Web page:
Like London, Manchester has a vast and reliable public transportation system. Known as Transport for Greater Manchester, or TfGM, the system connects the city's central part with its outskirts via tram, bus, and train. The tram, a light rail system, is called Manchester Metrolink and is the primary public transportation method in Manchester, connecting 99 total stops.
Manchester is actually quite sprawling when you consider the suburbs and surrounding areas. Still, the trams and buses connect most places, which means it's unnecessary to rent a car when visiting the city. Here's what you should know about using public transportation in Manchester.
How To Ride the Manchester Metrolink
Many commuters and visitors in Manchester use the Manchester Metrolink, which extends 65 miles and includes 99 stops. It's the longest and most extensive light rail in the U.K. It can often be quicker than driving, thanks to traffic in the city.
- Fares: Metrolink has four zones, each with its own price structure. Single journeys in Zone 1 start at 1.40 pounds for an adult. If you plan to move around the city a lot during your stay, opt for a single-day travel card or a seven-day travel card, which can save you a lot of money. A single adult ticket traveling from Zone 1 to Zone 4 starts at 3.80 pounds. Certain groups are entitled to a discount, including children, 16-18 year olds and families traveling together.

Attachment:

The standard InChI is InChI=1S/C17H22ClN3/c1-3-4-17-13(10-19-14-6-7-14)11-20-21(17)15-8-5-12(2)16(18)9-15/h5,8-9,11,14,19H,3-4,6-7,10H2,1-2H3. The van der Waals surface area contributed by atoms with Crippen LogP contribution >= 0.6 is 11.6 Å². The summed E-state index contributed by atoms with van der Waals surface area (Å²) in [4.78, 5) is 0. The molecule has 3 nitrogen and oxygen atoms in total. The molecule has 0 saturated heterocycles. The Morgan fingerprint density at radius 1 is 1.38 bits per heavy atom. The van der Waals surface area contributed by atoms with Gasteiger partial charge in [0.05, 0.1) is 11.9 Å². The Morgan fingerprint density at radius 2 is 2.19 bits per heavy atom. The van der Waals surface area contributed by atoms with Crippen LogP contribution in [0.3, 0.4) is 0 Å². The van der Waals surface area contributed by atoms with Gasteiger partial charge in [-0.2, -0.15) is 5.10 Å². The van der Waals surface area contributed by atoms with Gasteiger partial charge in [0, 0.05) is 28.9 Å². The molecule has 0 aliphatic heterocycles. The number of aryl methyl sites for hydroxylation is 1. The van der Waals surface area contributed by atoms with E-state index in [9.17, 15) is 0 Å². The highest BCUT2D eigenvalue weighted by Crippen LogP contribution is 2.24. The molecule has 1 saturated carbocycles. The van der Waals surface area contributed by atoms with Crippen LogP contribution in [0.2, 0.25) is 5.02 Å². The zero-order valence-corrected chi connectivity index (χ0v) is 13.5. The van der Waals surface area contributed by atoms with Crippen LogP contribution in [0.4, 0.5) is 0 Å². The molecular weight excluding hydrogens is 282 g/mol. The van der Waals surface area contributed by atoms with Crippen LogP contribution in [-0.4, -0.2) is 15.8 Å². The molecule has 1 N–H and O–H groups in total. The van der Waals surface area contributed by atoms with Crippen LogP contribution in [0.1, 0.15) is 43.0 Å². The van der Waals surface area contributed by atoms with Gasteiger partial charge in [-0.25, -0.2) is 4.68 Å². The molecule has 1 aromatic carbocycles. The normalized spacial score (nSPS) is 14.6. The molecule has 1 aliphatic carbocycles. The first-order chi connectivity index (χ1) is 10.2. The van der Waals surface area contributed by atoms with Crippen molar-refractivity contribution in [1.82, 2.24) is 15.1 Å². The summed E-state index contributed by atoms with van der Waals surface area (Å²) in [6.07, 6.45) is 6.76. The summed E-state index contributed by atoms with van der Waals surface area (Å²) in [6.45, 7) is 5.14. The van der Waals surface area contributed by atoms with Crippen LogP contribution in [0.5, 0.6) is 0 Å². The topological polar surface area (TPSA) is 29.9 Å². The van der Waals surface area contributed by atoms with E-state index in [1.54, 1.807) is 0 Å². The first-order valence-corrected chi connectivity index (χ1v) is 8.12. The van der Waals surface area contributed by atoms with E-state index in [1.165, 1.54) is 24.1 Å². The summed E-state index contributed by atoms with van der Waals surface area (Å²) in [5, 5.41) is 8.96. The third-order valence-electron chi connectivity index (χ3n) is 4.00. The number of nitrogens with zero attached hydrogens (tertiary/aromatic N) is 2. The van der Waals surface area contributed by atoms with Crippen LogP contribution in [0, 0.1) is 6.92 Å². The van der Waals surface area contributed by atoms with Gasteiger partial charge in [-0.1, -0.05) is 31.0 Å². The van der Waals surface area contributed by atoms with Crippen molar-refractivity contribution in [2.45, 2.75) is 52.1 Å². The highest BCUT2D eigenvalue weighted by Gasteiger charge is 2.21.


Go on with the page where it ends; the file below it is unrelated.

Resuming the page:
- How to Pay: Use a contactless credit or debit card or the mobile ticket app to tap in and out of your journey without needing to buy a separate ticket. There are also traditional ticket machines at each tram stop. Those staying longer should opt for a System One Travelcard, which allows the use of the bus, train, and tram around Manchester for one, seven, or 28 days.
- Routes and Hours: During the week and on Saturdays, Metrolink runs from 6 a.m. until midnight, while on Sundays, it runs from 7 a.m. until 11 p.m. The frequency of the trams varies depending on the time of day. There are different lines on Metrolink, all of which connect in central Manchester. Check the transport map for your best route.
- Service Alerts: Manchester Metrolink occasionally has delays or service outages. Stay in touch with its current status on the TfGM website, which has live updates for all routes. The website also lists any upcoming service interruptions.